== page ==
The first butterfly you probably see each year – and the one you see the most frequently in the summer and fall – is the cabbage white, which has grown abundant and widespread on a diet of vegetables such as cabbage, kale, bok choy, turnips, radishes, horseradish and broccoli.
Not since the demise of the passenger pigeon has a species declined so rapidly – and the little brown bat is not a species humans want to lose. One bat alone can eat 600 insects an hour, which means they eat thousands of mosquitoes, moths and night-flying insects each night.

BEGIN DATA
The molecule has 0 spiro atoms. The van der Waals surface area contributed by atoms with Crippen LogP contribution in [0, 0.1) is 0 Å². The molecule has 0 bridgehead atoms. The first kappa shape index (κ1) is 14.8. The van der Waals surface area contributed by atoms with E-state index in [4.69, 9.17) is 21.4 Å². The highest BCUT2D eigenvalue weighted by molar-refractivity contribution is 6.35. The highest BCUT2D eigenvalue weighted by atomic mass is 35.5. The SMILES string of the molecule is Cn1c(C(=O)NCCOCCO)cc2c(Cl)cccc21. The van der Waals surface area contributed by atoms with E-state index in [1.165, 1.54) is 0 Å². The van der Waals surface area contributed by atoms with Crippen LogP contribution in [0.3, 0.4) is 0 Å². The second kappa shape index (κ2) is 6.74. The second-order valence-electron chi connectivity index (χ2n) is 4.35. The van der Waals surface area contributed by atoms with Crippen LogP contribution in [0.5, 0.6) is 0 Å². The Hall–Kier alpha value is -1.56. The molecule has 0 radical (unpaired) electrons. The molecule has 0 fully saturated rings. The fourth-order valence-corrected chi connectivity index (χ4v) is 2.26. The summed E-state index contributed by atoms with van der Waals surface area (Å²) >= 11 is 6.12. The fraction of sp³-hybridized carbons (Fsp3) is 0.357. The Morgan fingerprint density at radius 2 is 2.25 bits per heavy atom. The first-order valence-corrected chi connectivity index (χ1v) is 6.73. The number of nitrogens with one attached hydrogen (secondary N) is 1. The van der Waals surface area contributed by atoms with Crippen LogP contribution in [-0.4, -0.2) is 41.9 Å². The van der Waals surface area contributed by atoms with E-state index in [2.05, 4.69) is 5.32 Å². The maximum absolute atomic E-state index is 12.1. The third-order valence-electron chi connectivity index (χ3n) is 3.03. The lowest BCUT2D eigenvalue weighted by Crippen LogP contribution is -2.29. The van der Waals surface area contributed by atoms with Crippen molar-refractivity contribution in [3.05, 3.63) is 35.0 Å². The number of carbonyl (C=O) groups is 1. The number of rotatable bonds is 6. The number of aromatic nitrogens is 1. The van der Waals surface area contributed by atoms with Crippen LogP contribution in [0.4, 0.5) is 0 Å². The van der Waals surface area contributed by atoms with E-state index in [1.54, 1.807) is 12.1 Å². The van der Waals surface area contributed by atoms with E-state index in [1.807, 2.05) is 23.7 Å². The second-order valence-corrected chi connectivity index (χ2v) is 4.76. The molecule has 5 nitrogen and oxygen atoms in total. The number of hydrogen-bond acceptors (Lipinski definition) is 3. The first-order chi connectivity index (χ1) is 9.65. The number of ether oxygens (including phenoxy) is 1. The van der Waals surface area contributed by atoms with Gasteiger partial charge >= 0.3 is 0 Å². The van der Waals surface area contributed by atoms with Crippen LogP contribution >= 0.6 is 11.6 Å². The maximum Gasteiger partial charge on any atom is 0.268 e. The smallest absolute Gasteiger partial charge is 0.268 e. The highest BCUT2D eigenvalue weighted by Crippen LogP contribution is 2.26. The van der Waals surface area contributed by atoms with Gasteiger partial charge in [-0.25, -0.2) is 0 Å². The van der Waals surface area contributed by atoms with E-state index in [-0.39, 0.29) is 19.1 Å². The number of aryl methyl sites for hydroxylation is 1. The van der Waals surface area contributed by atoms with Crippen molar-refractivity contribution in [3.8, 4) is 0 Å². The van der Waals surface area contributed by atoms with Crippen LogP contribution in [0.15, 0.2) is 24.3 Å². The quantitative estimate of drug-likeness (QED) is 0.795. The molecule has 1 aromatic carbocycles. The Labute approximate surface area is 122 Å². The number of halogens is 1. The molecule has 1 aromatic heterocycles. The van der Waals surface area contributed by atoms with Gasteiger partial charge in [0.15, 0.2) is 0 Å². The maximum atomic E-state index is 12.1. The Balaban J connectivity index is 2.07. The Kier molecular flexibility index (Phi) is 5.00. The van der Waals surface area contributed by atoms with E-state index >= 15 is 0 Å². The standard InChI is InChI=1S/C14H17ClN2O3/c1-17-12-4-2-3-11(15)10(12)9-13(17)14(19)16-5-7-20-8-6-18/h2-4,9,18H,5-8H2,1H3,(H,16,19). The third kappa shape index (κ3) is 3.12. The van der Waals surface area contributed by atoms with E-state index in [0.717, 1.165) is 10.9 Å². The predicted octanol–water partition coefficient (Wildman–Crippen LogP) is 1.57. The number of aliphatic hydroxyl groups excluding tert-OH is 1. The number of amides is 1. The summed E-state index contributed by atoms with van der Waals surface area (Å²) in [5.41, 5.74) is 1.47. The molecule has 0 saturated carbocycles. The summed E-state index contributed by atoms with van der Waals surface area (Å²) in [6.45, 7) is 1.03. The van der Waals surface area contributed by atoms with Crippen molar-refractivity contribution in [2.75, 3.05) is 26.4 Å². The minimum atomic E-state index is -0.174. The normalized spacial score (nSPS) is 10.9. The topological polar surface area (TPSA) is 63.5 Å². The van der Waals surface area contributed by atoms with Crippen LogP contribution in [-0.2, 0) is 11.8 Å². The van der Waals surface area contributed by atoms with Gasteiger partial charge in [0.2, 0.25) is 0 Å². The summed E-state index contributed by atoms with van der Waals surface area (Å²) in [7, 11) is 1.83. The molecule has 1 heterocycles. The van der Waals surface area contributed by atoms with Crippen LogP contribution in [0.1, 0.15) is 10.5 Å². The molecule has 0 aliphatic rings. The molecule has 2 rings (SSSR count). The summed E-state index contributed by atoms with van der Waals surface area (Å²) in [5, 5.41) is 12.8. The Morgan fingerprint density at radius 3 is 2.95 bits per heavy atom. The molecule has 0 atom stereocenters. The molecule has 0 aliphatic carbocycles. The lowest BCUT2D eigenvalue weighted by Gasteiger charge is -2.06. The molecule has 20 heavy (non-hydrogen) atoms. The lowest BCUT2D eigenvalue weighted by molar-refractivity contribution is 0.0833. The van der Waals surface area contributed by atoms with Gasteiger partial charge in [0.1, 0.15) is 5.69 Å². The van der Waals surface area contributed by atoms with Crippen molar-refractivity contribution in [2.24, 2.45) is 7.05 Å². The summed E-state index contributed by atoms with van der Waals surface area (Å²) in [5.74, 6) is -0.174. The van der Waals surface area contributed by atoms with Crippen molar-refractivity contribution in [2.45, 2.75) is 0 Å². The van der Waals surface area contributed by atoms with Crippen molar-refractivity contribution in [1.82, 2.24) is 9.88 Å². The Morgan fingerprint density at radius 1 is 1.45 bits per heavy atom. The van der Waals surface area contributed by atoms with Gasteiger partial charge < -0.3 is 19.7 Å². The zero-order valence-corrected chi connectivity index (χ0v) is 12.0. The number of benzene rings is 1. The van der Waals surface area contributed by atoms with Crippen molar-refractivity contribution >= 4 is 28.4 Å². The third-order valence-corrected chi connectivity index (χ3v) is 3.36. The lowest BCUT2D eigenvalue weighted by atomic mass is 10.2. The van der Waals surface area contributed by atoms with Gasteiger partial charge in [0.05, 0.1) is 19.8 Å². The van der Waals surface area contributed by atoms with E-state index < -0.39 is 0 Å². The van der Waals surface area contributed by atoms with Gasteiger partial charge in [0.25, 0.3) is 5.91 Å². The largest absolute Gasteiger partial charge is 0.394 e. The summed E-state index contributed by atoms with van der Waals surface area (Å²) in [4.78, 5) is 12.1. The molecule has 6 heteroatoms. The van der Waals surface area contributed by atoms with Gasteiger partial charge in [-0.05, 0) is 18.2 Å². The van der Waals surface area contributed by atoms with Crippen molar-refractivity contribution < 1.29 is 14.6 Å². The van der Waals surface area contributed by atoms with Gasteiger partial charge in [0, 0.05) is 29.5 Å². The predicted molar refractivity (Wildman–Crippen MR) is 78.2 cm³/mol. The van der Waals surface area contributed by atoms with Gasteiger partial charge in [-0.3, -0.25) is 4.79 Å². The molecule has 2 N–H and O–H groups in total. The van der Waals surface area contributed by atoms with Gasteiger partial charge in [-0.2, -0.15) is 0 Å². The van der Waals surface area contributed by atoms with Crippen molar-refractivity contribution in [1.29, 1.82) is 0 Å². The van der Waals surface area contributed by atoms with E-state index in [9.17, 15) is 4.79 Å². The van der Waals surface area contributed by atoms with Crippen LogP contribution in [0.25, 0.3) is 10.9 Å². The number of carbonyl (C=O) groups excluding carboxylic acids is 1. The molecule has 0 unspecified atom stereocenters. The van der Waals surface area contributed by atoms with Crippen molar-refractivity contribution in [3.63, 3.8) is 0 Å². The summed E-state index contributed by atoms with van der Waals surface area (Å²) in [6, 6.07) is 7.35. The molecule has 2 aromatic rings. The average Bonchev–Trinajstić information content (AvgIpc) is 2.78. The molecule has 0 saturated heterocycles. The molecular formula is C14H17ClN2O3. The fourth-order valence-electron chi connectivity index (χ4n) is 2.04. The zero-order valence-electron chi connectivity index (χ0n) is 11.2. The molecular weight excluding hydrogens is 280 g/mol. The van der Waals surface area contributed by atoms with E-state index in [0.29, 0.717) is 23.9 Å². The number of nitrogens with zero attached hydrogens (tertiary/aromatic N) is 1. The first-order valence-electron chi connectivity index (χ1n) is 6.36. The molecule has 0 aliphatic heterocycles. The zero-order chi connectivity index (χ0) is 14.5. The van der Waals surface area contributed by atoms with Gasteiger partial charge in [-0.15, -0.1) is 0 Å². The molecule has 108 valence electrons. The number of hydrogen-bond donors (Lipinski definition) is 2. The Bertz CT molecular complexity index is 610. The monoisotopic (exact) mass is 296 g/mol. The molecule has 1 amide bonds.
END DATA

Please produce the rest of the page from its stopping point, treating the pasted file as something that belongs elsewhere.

Red-winged blackbirds are omnivores, eating insects, fruit, corn and farmer’s grain, among other things. During breeding season, the territorial males perch up high, ready to mob any intruder no matter the size, dive bombing and pecking hard. It is not too surprising that the birds have acquired enemies.
There are no longer alewives in the brook named after them, and populations have declined throughout much of the Eastern Seaboard due to overfishing in the ocean, dams, drought and habitat loss. But with good management practices, we may once again return to days they’re seen “in such multitudes as is almost incredible.”